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Human Assisted Reproductive Technology: Future Trends in Laboratory and Clinical Practice offers a collection of concise, practical review articles on cutting-edge topics within reproductive medicine. Each article presents a balanced view of clinically relevant information and looks ahead to how practice will change over the next five years. The clinical section discusses advances in reproductive surgery and current use of robotic surgery for tubal reversal and removal of fibroids. It looks into the refinement of surgical procedures for fertility preservation purposes. Chapters also discuss non-invasive diagnosis of endometriosis with proteomics technology, new concepts in ovarian stimulation and in the management of polycystic ovary syndrome, and evidence-based ART. The embryology section discusses issues ranging from three-dimensional in-vitro ovarian follicle culture, and morphometric and proteomics analysis of embryos, to oocyte and embryo cyropreservation. This forward-looking volume of review articles is key reading for reproductive medicine physicians, gynecologists, reproductive endocrinologists, urologists and andrologists.
The successful treatment of endometriosis-associated symptoms typically requires surgical as well as medical intervention. Progestogens are efficacious and inexpensive treatment of pelvic endometriosis. A variety of medications have been used as add-back therapy in addition to gonadotrophin-releasing hormone (GnRH) agonist for treatment of endometriosis which includes progestogen alone, progestogen and estrogen combination, or progestogen and bisphosphonates. GnRH antagonists have been used for the treatment of pelvic endometriosis; however, they have not been as widely accepted as GnRH agonists. Selective progesterone receptor modulators introduce a new dimension in the medical treatment of endometriosis. Aromatase inhibitors which inhibit estrogen production in endometriotic implants are an attractive option for the management of endometriosis. Antiangiogenesis therapy has been investigated in rodents, demonstrated that angiostatic agents prevent the development of endometriosis-like lesions in the chicken chorioallantoic membrane. Nonsteroidal inflammatory drugs are very helpful in pelvic pain and dysmenorrhea associated with endometriosis.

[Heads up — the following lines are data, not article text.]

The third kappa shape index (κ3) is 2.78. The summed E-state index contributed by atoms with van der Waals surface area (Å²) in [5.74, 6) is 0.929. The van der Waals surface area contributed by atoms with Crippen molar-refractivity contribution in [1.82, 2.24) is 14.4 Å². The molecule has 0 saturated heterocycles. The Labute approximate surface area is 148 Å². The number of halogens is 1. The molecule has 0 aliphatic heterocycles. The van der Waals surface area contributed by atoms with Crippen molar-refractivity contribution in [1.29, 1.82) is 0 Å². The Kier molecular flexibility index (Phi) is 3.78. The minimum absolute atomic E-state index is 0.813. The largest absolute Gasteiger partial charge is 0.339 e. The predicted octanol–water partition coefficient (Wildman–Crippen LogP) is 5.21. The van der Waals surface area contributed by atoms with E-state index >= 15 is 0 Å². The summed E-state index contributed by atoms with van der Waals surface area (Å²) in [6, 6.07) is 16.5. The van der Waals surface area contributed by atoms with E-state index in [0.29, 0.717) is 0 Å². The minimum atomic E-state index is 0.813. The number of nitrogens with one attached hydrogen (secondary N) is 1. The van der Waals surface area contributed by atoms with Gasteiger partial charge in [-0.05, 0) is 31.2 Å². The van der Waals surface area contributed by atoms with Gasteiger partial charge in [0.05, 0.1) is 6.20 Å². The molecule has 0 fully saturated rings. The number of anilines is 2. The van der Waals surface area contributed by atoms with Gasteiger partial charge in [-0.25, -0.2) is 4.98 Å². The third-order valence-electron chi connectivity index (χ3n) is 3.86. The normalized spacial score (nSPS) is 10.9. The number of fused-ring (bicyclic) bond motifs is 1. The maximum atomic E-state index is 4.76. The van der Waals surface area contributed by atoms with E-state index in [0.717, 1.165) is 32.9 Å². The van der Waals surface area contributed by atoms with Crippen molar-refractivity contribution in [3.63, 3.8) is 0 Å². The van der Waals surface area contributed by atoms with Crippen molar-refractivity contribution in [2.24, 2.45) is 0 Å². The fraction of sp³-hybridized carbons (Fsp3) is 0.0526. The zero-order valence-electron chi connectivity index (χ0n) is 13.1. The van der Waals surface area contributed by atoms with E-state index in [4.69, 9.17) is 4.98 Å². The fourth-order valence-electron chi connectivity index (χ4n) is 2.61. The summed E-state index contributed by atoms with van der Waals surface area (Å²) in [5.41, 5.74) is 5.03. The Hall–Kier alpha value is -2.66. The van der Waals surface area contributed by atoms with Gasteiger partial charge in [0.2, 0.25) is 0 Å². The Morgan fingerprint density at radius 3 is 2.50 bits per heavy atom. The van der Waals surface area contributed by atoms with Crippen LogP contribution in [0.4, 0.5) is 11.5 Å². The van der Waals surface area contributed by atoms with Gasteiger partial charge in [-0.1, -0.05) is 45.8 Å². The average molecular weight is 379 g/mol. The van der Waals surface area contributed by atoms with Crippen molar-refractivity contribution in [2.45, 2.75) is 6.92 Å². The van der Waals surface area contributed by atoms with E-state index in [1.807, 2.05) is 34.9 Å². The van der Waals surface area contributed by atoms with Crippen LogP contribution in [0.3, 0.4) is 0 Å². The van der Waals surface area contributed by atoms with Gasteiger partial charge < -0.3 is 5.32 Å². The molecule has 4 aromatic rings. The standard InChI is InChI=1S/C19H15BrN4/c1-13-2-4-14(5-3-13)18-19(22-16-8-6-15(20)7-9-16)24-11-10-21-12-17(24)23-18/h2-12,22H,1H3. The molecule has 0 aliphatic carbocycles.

Microlaparoscopy offers the advantage of carrying out many diagnostic and operative gynecologic procedures in a rapid, minimally invasive approach. Proper patient selection is very important for the success of the procedure. Microlaparoscopy could be performed either with general anesthesia or with local anesthesia under conscious sedation, which is a state of depressed consciousness allowing communication with the patient during the procedure. An umbilical incision is made (a local anesthetic block is done first in a case of conscious sedation) through which the interlocking trocar with the Verres needle is introduced to the abdomen. Most of the patients can leave the office within one hour of the procedure. Microlaparoscopy is currently used for infertility assessment, surgical management of endometriosis, lysis of pelvic adhesions, ovarian drilling, gamete intrafallopian transfer, tubal embryo transfer, hydrosalpinx removal before in vitro fertilization (IVF), and management of ectopic and heterotopic pregnancy.
Hyperprolactinemia has a detrimental effect on fertility both in women and men, leading to galactorrhea anovulation, amenorrhea, oligomenorrhea, impotence, gynecomastia, and low semen profile. Men with hyperprolactinemia not only show abnormal semen analysis but also abnormal histological structure of the testicles with distorted seminiferous tubules and abnormal sertoli cells. Many physiological and or pathological changes involving lactotroph cells can result in hyperprolactinemia. The majority of prolactinomas contains only lactotroph cells and produce prolactin in excess. Antihypertensive drugs like methyldopa and reserpine increases prolactin secretion. A dopamine agonist drug should usually be the first line of treatment for patients with hyperprolactinemia of any cause including lactotroph adenomas of all sizes. Bromocriptine, cabergoline, pergolide are the available dopamine agonists to treat hyperprolactinemia. Dopamine agonists decrease prolactin secretion and reduce the size of the lactotroph adenoma in more than 90 percent of patients. Surgical and radiation treatment are also useful.
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